Oil Investors on Tenterhooks Ahead of OPEC Meet

Daily Analysis - 30/11/2017

Crude Opens Cautiously as Market Fixates on Vienna Outcome

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Oil futures are hanging near the close of the prior session in Thursday Asian trade, as heightened uncertainty over the outcome of a key OPEC meeting in Vienna overshadowed support from official US data that exhibited a drop in crude inventories. The cartel is widely-tipped to prolong an output-cap deal due to expire in March.

Russian Wariness Looms Over OPEC Deal


OPEC members will be gathering at its headquarters in the Austrian capital along with other major oil producers, most notably Russia, to extend a production cut agreement which came in to force last January and is due to end next March. Though most analysts anticipate OPEC will continue the deal by another nine months until the end of 2018, Russia may drag its feet after signalling it prefers a shorter arrangement that factors in a potential ramp up in production by US shale producers. Meanwhile, the US Energy Information Administration revealed Wednesday that domestic crude stockpiles declined by -3.40 million barrels during the week ended November 24th, outperforming projections for a dip of -3.15 million barrels from the consensus of analysts. In the meantime, Brent crude futures were last seen trending around the $62.70 per barrel-mark.

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Chinese Manufacturing Gauge Unexpectedly Picks Up


An official measure of China's factory activity expanded at a quicker pace in November, as strong domestic and foreign demand more than offset the headwinds created by parallel government campaigns to clean up the financial system and the environment. Figures from the National Bureau of Statistics published early Thursday showed that the Manufacturing PMI increased to 51.8 this month from 51.6 in October, topping the consensus estimate of a 51.4 reading. China's services sector also witnessed acceleration in activity, with the official PMI coming in at 54.8 in November compared to the prior month's 54.3 print. The Chinese economy has displayed surprising resilience in the first three quarters of 2017, with the latest bullish manufacturing print suggesting a continued firmness as the year draws to conclusion. AUDNZD, which is prone to fluctuations in Chinese macroeconomic data, is rallying Thursday morning to currently hover around 1.1090.

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Third Quarter US GDP Revised Higher


Stronger than previously estimated investment from businesses and government bodies led to an upward revision of the US economy’s third quarter growth rate.  The Commerce Department’s second reading of last quarter’s GDP showed that gross domestic product rose by an annualized rate of 3.30% to notch its fastest pace since the third quarter of 2014. The US economy was previously reported to have expanded by a 3.10% clip during the July to September quarter. Business investment surged to a 7.30% yearly pace, the biggest uptick in the category since the final quarter of 2016, while consumer spending grew at a 2.30% annual rate, down from 3.30% reported a period earlier. Wednesday's report also highlighted rising profitability for US corporations, with after-tax profits reversing from a -2.00% contraction during the second quarter to climb 4.90% in the third quarter. Following Wednesday’s gain, USDCHF is stuck within a tight range around 0.9840 in Thursday morning trade.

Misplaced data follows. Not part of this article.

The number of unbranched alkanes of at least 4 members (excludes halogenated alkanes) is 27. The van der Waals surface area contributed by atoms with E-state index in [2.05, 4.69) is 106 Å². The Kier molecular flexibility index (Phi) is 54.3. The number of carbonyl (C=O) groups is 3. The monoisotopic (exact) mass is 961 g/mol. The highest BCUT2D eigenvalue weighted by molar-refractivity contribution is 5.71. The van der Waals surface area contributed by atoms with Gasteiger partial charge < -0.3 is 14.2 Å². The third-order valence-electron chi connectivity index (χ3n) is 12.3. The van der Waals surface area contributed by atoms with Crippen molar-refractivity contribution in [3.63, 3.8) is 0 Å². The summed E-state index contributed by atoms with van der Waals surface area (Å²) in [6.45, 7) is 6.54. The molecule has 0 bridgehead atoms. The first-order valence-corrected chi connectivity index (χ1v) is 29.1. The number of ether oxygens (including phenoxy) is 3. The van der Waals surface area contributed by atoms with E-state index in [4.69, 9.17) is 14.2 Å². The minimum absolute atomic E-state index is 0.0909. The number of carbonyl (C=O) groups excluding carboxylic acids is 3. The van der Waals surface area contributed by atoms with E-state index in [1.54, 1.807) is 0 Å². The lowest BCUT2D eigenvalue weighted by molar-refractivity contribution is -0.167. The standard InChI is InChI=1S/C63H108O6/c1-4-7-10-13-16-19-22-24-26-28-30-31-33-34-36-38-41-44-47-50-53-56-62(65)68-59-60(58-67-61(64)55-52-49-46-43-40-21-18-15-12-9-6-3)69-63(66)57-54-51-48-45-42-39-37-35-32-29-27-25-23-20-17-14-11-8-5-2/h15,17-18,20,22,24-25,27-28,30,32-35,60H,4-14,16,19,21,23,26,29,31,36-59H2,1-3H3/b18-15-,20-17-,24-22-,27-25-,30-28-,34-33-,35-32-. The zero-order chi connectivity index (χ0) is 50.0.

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UK Consumer Credit Growth at 18-Month Trough


In what is expected to relieve some of Bank of England’s concerns about a rapid build-up in consumer debt, figures from the Central Bank showed that growth in lending on credit cards and loans cooled again in October to an 18-month low. The BoE said annual expansion in unsecured consumer lending eased for the fourth time in five months, weakening to 9.60% in October from 9.80% in September. It was the slowest growth rate since April of 2016. In cash terms, net consumer lending increased by £1.45 billion ($1.94 billion) last month, down marginally from September. Wednesday’s remarks from Bank of England Deputy Governor Jon Cunliffe underscored that he did not believe British consumers were on a debt-adding spree, but warned the quick pace of household credit growth needed to be monitored. FTSE 100 futures tumbled -0.90% on Wednesday, as reports of a breakthrough in Brexit negotiations boosted Sterling while hurting stocks.

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